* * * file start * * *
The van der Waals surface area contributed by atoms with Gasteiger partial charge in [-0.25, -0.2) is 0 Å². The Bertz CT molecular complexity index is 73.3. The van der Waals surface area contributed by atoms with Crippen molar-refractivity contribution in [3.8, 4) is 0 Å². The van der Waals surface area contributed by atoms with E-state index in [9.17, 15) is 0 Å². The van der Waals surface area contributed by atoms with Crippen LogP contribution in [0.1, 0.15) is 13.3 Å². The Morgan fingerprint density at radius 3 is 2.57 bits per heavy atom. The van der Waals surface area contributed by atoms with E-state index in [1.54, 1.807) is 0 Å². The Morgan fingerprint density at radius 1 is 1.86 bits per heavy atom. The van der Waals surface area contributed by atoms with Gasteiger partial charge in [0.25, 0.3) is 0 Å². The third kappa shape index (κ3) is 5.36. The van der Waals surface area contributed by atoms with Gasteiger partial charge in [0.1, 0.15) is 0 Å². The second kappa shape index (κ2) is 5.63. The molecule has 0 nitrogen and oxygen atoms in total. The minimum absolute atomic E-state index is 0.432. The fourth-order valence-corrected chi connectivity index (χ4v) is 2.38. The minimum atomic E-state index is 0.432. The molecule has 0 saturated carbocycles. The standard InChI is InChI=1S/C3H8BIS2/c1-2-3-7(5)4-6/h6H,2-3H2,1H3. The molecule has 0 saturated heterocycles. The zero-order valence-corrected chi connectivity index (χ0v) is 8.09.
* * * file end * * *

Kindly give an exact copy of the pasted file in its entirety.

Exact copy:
The van der Waals surface area contributed by atoms with Gasteiger partial charge in [-0.25, -0.2) is 0 Å². The Bertz CT molecular complexity index is 73.3. The van der Waals surface area contributed by atoms with Crippen molar-refractivity contribution in [3.8, 4) is 0 Å². The van der Waals surface area contributed by atoms with E-state index in [9.17, 15) is 0 Å². The van der Waals surface area contributed by atoms with Crippen LogP contribution in [0.1, 0.15) is 13.3 Å². The Morgan fingerprint density at radius 3 is 2.57 bits per heavy atom. The van der Waals surface area contributed by atoms with E-state index in [1.54, 1.807) is 0 Å². The Morgan fingerprint density at radius 1 is 1.86 bits per heavy atom. The van der Waals surface area contributed by atoms with Gasteiger partial charge in [0.25, 0.3) is 0 Å². The third kappa shape index (κ3) is 5.36. The van der Waals surface area contributed by atoms with Gasteiger partial charge in [0.1, 0.15) is 0 Å². The second kappa shape index (κ2) is 5.63. The molecule has 0 nitrogen and oxygen atoms in total. The minimum absolute atomic E-state index is 0.432. The fourth-order valence-corrected chi connectivity index (χ4v) is 2.38. The minimum atomic E-state index is 0.432. The molecule has 0 saturated carbocycles. The standard InChI is InChI=1S/C3H8BIS2/c1-2-3-7(5)4-6/h6H,2-3H2,1H3. The molecule has 0 saturated heterocycles. The zero-order valence-corrected chi connectivity index (χ0v) is 8.09.